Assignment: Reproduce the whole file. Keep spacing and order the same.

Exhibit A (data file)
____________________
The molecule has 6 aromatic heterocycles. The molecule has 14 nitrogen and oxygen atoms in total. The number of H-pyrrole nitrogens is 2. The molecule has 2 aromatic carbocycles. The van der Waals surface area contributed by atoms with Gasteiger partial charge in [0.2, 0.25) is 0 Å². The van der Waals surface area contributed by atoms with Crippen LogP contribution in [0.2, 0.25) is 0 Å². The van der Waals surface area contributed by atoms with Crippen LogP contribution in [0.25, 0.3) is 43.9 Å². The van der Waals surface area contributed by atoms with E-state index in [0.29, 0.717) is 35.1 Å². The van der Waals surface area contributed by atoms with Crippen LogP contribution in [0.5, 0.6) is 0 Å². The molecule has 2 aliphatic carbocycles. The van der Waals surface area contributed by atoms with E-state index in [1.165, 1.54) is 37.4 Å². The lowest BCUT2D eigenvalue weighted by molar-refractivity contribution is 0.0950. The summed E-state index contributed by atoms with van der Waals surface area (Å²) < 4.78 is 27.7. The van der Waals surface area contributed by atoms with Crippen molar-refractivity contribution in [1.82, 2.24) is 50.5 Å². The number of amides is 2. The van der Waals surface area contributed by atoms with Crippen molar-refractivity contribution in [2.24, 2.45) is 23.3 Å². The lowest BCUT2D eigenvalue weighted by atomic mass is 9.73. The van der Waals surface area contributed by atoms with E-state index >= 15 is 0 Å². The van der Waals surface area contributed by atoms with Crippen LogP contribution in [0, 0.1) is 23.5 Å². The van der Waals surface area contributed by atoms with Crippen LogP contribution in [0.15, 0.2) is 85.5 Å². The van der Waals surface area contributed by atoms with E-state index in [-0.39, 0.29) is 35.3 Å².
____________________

The molecule has 6 aromatic heterocycles. The molecule has 14 nitrogen and oxygen atoms in total. The number of H-pyrrole nitrogens is 2. The molecule has 2 aromatic carbocycles. The van der Waals surface area contributed by atoms with Gasteiger partial charge in [0.2, 0.25) is 0 Å². The van der Waals surface area contributed by atoms with Crippen LogP contribution in [0.2, 0.25) is 0 Å². The van der Waals surface area contributed by atoms with Crippen LogP contribution in [0.25, 0.3) is 43.9 Å². The van der Waals surface area contributed by atoms with E-state index in [0.29, 0.717) is 35.1 Å². The van der Waals surface area contributed by atoms with Crippen LogP contribution in [0.5, 0.6) is 0 Å². The molecule has 2 aliphatic carbocycles. The van der Waals surface area contributed by atoms with E-state index in [1.165, 1.54) is 37.4 Å². The lowest BCUT2D eigenvalue weighted by molar-refractivity contribution is 0.0950. The summed E-state index contributed by atoms with van der Waals surface area (Å²) < 4.78 is 27.7. The van der Waals surface area contributed by atoms with Crippen molar-refractivity contribution in [1.82, 2.24) is 50.5 Å². The number of amides is 2. The van der Waals surface area contributed by atoms with Crippen molar-refractivity contribution in [2.24, 2.45) is 23.3 Å². The lowest BCUT2D eigenvalue weighted by atomic mass is 9.73. The van der Waals surface area contributed by atoms with E-state index >= 15 is 0 Å². The van der Waals surface area contributed by atoms with Crippen LogP contribution in [0, 0.1) is 23.5 Å². The van der Waals surface area contributed by atoms with Crippen LogP contribution in [0.15, 0.2) is 85.5 Å². The van der Waals surface area contributed by atoms with E-state index in [-0.39, 0.29) is 35.3 Å².